The protagonist in this Dean Koontz story is a mansion named Belle Vista, which was built in the late 1800’s on a site named Shadow Hill, a site relevThe protagonist in this Dean Koontz story is a mansion named Belle Vista, which was built in the late 1800’s on a site named Shadow Hill, a site relevant to the native Indians who lived in the area for generations prior to Europeans arriving. The mansion was re-named the Pendleton in the 70’s, when it was converted to 22 condominiums, in honor of the wealthy man who originally built it.
The Pendleton has a horrid past made possible by it’s even more retched future. Koontz blends haunted house horror with a smidgen of thriller in the vein of science fiction. It is horror based on modern technology innovated in the name of good, making it one of the most interesting twists on the classic “good versus evil” I have ever read, because the good and the evil are not represented in people, but rather ideas. If I say any more than that, I’ll spoil it for you!
In addition, there is no “hook” or “climax” as you might have come to expect from reading other stories in similar genres (be it science fiction, horror, or thriller). Rather than bringing the reader to a spectacular climax, Koontz chooses instead to drop clues throughout the text like bread crumbs on a trail. The reader is provided plenty of data to figure it out along with the brave and determined residents. But taking the time to ponder what Koontz is telling us requires some patience and thoughtful consideration. The intent of 77 Shadow Street is not to just entertain, but to get us thinking more broadly.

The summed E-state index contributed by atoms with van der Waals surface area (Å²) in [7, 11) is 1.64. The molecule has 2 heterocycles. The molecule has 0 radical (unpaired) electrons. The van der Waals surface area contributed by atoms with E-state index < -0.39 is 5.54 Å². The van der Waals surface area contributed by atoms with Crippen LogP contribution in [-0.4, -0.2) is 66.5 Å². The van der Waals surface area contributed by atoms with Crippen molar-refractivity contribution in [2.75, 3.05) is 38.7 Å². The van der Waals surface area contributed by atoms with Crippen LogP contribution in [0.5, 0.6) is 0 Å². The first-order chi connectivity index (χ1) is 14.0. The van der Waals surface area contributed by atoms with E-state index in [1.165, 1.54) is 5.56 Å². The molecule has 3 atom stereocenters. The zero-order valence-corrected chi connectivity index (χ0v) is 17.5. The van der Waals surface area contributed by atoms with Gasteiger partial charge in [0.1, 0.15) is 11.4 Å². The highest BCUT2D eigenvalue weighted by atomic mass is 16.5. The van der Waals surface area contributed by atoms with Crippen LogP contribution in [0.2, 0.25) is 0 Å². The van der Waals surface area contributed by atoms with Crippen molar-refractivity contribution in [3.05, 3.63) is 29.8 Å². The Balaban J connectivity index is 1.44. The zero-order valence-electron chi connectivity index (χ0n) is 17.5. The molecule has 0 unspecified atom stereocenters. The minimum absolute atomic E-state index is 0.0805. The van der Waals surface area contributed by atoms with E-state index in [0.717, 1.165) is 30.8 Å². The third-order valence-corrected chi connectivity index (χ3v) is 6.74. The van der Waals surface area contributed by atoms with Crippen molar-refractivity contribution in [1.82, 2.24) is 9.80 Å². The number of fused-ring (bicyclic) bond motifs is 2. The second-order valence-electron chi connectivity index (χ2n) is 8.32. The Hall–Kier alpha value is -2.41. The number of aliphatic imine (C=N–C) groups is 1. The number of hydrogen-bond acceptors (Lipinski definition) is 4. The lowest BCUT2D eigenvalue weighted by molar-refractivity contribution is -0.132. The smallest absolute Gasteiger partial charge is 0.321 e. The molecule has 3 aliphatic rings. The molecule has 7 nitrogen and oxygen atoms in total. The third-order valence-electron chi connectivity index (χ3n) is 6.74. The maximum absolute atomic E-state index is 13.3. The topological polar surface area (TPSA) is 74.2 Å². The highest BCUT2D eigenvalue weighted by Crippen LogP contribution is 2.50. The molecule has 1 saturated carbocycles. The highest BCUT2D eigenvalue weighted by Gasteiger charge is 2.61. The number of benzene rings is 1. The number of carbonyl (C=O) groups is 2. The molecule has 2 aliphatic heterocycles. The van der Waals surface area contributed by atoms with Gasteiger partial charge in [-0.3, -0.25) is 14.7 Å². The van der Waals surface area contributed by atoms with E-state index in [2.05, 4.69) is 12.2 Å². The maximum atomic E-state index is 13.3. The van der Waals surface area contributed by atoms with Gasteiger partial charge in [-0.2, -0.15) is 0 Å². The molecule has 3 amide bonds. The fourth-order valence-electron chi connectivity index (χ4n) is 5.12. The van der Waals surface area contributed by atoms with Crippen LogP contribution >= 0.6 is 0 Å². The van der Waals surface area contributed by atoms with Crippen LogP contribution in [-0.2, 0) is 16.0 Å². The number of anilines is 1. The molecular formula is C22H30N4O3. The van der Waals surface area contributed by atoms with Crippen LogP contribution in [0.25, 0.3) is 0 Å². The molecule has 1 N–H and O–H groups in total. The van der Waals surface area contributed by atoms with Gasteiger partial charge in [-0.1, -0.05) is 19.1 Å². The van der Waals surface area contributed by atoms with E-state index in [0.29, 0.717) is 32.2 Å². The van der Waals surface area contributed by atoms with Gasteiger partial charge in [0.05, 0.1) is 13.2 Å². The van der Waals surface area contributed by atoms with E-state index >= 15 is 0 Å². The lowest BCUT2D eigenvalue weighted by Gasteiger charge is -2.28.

However, Koontz also drags us through the minute details of every resident in the Pendleton and had he focused the minutiae on the one or two more interesting resident characters and left us guessing for the others, it would have been a less tedious read.
Opening Line: Bitter and drunk, Earl Blandon, a former United States senator, got home at 2:15 A.M. that Thursday with a new tattoo: a two-word obscenity in blue block letters between the knuckles of the middle finger of his right hand....more
I always believed that the toughest point in a story for an author to maintain momentum through is the 2/3's mark. The real test of an author is keepiI always believed that the toughest point in a story for an author to maintain momentum through is the 2/3's mark. The real test of an author is keeping the reader interested into the final third of their book.
I stopped reading at the end of the 1st third. I couldn't finish it. This wasn't the only book I couldn't finish in the last few years, but it was the one I read the least. I didn't care about Bella. I knew what was going to happen. The fantasy of the boy who loves the girl despite of who he is seems so 1970's to me.
I know this book was very popular, but it was truly one of the worst written (very flat prose) books I've ever read. It concerned me a great deal that so many could love this book despite the bad writing, as if that were some prophecy of the dumbing down of America.
I left the book at my local Goodwill and I hope someone found it and read it and truly enjoyed it....more